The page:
Red Alert

When Russia erupted in bloody revolution, young banker Leighton Rogers, class of 1916, bolted from the Bolsheviks.

As the train crawled across the bleak landscape, passengers huddled inside cold, dark, dirty compartments. Icicles hung from the ceiling. The only food? Old bread. For the refugees on board hoping to escape the chaos of revolutionary Russia in February 1918, after the long reign of the tsars came crashing to a halt, success still seemed possible. But one day, during a stop near the Arctic Circle, Red Guard soldiers boarded the train. “It did look as though the game was up for me,” recalled Leighton Rogers, a 24-year-old American passenger who had fled Petrograd (now Saint Petersburg) a few days earlier without a proper permit. The soldiers moved methodically down the aisle. “I was quite prepared to be hauled off,” he later wrote.

How the recent college grad and newly minted banker with National City Bank of New York (precursor of Citigroup) got swept up in one of history’s greatest political cataclysms and survived is the subject of Into Russia’s Cauldron: An American Vision, Undone by Steven Fisher. A former financier who worked in Russia for Citigroup, Fisher weaves together tsarist history, banking policy, and Rogers’ experiences as part of a sweeping 427-page narrative. 

Much of it is based on Rogers’ handwritten journal. “Upon first learning of my assignment to Russia,” he wrote in a September 1916 entry, “anticipation of future experiences was bright enough to dim reflection on the consequences. So I gave them little thought.” Then a naïve 22-year-old, he had been lured by the bank’s pitch in search of “men of untiring energy with the tact of diplomats and the broad vision of statesmen. For young men of this type there opens up a career in foreign trade or in banking of almost unlimited possibilities.”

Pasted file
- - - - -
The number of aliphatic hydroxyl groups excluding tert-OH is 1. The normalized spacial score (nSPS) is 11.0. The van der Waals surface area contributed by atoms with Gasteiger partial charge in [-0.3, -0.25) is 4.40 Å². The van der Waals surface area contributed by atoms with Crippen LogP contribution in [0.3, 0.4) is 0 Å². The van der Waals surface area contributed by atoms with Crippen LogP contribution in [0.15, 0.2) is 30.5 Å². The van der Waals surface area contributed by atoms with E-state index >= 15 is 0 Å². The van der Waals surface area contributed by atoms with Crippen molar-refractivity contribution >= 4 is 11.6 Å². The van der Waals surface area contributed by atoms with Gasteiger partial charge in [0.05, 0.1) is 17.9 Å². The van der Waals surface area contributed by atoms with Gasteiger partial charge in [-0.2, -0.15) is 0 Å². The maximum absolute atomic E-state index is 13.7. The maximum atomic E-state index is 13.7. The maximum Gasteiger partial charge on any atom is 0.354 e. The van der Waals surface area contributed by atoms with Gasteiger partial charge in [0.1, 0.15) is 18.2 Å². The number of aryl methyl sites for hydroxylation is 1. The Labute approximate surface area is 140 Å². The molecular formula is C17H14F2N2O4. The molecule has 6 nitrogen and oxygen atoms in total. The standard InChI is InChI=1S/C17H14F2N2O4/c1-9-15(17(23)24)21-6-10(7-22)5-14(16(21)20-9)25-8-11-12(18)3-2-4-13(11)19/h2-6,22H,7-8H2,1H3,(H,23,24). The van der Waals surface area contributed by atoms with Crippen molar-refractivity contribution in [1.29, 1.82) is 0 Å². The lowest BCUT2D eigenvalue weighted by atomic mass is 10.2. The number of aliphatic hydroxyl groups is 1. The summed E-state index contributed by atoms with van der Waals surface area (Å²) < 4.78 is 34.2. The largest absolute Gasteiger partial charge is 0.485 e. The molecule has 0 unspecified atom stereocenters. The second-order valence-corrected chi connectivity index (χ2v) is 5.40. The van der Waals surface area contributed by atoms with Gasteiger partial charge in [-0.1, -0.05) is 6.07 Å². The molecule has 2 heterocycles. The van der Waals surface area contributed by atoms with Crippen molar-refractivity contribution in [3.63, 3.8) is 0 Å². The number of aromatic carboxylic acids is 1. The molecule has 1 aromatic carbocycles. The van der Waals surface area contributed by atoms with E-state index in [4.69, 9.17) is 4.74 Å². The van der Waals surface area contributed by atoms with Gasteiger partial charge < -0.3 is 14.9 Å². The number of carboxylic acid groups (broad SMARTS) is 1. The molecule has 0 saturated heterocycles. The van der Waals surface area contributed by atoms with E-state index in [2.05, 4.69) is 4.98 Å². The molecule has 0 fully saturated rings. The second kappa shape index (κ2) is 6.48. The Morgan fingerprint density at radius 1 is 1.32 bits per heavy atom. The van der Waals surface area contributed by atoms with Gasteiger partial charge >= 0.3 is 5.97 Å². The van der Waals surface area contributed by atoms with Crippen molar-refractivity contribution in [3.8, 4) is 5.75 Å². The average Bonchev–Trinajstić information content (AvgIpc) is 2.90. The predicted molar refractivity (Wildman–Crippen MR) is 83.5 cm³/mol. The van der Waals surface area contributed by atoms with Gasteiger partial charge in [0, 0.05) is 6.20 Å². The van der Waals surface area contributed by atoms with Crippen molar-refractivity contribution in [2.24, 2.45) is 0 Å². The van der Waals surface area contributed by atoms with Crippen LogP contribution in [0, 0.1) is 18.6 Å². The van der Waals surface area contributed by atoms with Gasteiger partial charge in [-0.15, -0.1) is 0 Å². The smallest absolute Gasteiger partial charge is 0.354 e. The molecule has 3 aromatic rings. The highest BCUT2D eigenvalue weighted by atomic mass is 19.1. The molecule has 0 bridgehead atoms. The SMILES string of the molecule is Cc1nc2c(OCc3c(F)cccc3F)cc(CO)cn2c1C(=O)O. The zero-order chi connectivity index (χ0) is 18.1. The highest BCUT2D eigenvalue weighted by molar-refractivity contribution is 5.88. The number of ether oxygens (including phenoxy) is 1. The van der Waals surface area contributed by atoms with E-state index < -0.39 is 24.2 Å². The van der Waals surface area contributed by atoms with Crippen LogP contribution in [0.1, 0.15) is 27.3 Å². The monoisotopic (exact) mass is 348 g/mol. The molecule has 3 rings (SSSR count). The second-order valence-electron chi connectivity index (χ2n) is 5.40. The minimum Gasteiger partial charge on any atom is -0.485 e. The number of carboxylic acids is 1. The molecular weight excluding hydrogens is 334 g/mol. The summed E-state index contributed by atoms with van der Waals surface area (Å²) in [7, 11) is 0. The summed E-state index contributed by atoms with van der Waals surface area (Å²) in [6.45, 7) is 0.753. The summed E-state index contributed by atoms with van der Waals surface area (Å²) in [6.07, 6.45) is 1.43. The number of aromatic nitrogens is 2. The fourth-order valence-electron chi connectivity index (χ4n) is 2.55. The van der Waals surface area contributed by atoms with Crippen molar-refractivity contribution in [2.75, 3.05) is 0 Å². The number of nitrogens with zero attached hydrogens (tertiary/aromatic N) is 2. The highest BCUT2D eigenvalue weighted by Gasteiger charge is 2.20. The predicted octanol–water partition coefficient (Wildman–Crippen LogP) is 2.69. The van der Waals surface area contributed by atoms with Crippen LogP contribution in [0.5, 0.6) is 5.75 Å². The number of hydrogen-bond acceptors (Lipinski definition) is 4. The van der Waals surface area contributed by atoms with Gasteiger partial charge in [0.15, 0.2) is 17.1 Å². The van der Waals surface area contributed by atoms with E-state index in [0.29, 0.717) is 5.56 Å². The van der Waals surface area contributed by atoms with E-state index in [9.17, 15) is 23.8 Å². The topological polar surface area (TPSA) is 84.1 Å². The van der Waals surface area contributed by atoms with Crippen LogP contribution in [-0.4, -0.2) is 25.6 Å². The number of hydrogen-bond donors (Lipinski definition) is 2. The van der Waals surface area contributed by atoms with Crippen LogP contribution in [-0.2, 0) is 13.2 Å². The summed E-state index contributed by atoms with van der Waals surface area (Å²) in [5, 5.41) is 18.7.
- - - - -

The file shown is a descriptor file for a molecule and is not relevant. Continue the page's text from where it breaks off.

His journal covers the period from September 1916—when the fresh-faced Rogers, recruited to help expand the bank’s presence in Russia and open a branch in Petrograd, embarked from New York City by ocean liner—to April 1918. The journal also includes a short epilogue from April 1919, when the escapee, by then a U.S. Army first lieutenant assigned to intelligence, met with U.S. generals and diplomats at the Paris Peace Conference after the end of World War I. Rogers described “the Russian problem” to them as “a scheme of world domination through the addition to the Soviet Union, as they call it, of one foreign country after another.” 

Rogers’ story is one of grit and bravery. But the young banker, who had combed-back hair and a somber face, benefited from some lucky breaks. In March 1917, after Tsar Nicholas II gave up his throne and soldiers tried to put down the Bolshevik revolutionaries, Rogers observed that “doors are smashed in and spotted with bullet holes” and “the sides of buildings are flecked with the marks of flying lead.”

Soon after the Bolsheviks ousted the provisional government in a November 1917 coup, they proceeded to nationalize Western banks. Rogers remained calm and continued to attend parties, operas, and ballets. But by February 1918, as the Bolsheviks moved to seize all foreign properties, including the bank, anarchy reigned. For close to a year, mobs had been killing soldiers and stabbing shopkeepers, but now Red Guards were shooting civilians “upon the slightest provocation,” Rogers wrote. Bodies littered the streets.